Dodgers’ prospect scouting report April 2014: Chris Anderson

anderson_chris_quakes_4.13.14

While Julio Urias is one of the most prized pitching prospects in the California League, the Dodgers also have the likes of 2013 draftees Tom Windle and Chris Anderson.

I was able to see Anderson’s April 13 outing in Modesto against the Rockies’ High-A affiliate, the Nuts.

The wind was blow out to right field for most of the afternoon, and he might have been aided by the wind. Anderson gave up quite a few hard-hit balls and fly balls, despite having a heavy fastball prime for getting grounders. That surprised me a bit.

Editor’s note: I am not a scout (#notascout). This is an amateur scouting report based on what I know about baseball and from following the sport all my life. I don’t claim to be a pro, I just want to pass along the information to the masses. All ratings in the charts below are on the standard 20-80 scouting scale, where 50 is roughly average, 80 is elite and nearly unattainable (think an Aroldis Chapman fastball), and 20 is unacceptably poor. Enjoy.

How he got here

Anderson, 21, was the Dodgers’ first-round selection (18th overall) in the 2013 MLB Draft out of Jacksonville University. The native Minnesotan signed for the slot-recommended amount of $2,109,900.

Early in the draft season, Anderson was a projected Top-10 pick despite pitching for a relatively small college in Florida. However, overuse caused his performance to suffer, which also caused his draft slot to suffer.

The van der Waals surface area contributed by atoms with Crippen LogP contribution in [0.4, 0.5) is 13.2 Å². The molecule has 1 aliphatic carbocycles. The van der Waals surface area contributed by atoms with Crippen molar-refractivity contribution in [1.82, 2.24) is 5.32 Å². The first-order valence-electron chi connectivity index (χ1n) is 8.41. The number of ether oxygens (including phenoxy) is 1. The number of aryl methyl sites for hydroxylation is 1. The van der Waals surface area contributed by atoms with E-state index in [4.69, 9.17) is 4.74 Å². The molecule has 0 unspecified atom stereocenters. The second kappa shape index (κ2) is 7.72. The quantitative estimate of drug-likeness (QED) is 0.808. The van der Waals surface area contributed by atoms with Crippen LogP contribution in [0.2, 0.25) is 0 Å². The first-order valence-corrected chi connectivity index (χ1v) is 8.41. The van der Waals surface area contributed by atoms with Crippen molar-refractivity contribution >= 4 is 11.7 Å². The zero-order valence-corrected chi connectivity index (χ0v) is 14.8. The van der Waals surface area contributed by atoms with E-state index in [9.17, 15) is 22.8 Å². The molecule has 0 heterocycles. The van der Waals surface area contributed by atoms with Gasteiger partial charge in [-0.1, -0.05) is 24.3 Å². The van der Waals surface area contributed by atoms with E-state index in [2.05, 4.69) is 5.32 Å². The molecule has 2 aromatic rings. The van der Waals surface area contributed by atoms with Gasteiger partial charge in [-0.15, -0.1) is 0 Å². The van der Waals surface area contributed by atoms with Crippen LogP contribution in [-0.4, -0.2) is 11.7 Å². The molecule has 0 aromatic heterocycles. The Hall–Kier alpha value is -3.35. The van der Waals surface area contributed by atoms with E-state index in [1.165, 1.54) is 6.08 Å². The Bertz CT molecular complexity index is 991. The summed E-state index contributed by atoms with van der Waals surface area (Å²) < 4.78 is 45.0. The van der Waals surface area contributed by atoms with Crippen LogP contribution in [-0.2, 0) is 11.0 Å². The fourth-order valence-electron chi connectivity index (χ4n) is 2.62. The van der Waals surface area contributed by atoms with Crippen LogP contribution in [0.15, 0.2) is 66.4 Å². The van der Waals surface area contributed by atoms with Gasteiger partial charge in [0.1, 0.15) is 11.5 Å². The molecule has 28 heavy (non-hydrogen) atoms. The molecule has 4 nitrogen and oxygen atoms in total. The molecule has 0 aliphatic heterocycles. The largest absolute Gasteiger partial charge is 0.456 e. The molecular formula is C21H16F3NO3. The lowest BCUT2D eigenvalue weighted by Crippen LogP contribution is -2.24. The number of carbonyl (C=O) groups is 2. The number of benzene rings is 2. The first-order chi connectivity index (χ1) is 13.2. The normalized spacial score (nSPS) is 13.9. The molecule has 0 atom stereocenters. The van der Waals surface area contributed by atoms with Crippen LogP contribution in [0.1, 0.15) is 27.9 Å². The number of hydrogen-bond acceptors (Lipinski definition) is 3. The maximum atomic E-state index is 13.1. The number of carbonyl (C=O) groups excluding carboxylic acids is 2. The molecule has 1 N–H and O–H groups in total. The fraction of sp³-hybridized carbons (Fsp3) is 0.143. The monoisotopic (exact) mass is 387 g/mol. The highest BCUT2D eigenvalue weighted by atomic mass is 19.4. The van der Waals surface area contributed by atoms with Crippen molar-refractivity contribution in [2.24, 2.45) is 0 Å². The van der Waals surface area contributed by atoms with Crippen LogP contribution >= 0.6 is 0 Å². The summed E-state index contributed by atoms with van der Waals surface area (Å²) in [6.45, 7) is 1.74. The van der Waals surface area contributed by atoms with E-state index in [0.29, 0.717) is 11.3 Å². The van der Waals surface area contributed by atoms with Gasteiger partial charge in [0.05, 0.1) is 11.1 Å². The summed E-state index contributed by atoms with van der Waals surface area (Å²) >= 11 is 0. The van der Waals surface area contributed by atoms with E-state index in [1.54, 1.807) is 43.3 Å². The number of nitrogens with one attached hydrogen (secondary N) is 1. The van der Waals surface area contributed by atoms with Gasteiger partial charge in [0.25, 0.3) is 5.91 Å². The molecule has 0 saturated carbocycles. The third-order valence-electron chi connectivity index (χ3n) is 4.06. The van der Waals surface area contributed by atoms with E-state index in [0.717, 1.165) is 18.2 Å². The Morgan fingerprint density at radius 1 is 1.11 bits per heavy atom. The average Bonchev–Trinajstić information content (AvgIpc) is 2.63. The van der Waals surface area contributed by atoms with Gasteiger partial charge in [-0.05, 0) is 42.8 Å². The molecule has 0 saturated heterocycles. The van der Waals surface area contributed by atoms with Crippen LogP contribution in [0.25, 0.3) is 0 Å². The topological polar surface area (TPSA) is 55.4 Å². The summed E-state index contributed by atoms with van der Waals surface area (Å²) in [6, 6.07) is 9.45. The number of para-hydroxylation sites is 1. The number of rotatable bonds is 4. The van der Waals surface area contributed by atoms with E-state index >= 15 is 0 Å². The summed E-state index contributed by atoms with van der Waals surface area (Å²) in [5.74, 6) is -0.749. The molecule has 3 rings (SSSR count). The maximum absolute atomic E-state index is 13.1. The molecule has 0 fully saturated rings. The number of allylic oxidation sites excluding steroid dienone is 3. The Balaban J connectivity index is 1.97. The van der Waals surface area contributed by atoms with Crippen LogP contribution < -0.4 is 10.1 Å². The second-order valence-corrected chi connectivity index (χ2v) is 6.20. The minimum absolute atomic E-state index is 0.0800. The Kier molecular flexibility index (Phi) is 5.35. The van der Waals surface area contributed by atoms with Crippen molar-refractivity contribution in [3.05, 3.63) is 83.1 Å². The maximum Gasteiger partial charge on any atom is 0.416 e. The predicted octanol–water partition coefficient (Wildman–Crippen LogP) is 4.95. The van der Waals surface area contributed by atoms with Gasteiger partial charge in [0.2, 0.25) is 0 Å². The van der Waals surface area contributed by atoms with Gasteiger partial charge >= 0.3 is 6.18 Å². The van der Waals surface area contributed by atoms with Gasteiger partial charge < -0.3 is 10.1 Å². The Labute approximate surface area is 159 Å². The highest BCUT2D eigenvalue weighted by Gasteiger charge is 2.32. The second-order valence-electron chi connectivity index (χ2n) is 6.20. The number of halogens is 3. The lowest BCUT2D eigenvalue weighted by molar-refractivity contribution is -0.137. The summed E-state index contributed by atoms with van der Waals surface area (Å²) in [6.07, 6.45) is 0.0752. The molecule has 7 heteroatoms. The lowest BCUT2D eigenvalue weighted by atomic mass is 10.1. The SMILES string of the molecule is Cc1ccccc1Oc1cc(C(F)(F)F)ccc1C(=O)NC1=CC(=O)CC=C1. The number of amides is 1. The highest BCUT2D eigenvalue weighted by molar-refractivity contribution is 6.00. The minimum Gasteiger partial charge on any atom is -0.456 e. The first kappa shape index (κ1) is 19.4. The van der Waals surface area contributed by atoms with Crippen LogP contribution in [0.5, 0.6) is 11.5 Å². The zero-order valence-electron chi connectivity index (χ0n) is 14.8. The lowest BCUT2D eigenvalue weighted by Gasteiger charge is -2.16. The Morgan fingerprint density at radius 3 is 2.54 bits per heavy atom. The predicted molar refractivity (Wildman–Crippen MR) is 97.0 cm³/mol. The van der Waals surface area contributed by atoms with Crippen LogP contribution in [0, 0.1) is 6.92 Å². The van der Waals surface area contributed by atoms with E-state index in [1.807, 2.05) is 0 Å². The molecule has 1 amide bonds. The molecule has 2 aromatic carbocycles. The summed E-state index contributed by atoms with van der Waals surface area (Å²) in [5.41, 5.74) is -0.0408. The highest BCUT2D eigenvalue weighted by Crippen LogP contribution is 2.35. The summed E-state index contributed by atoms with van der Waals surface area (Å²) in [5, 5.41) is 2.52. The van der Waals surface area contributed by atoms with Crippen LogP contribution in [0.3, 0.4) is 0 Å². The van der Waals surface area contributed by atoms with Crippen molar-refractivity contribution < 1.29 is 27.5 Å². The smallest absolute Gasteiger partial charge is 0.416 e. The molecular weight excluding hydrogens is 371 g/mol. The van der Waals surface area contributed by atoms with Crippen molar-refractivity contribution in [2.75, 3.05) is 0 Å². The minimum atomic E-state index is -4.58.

He debuted at Low-A Great Lakes last season, and performed relatively well. He was elevated to High-A Rancho Cucamonga for the 2014 season.

Vitals

B/T: R/R
Height: 6’4
Weight: 215
DOB: 7/29/1992

Repertoire

4-seam fastball
2-seam fastball
Curveball
Slider
Changeup

If you like heat, this was the outing to see. Anderson threw primarily in his 90-pitch outing. He sat at 93-96 MPH, and topped out at 99 MPH. He struck out Rockies’ prospect Trevor Story on a 98 MPH fastball in the first inning that was awfully impressive. He threw only fastballs in the inning.

He didn’t throw the 2-seamer a lot in this outing, as his fastball was up in the zone a lot with just a little arm-side run. But he didn’t get a ton of movement as the Nuts squared up more fastballs than expected for loud contact.

Anderson’s bugaboo is his control and command. It came and went (mostly went) in this outing, as he walked five hitters in his 3 1/3 innings, including three in the fourth inning. Me missed his location a lot — up and away to lefties and outside to righties.

The first breaking pitch he threw was his curveball. It sat at 80-81 MPH and topped out at 83 MPH. He threw a couple of good ones — including one in a 1-1 count that stole him a strike. He threw it sparingly (seven times) and it flashed average potential. It featured a sharp 11-5 break, but it wasn’t to be confused with his slider.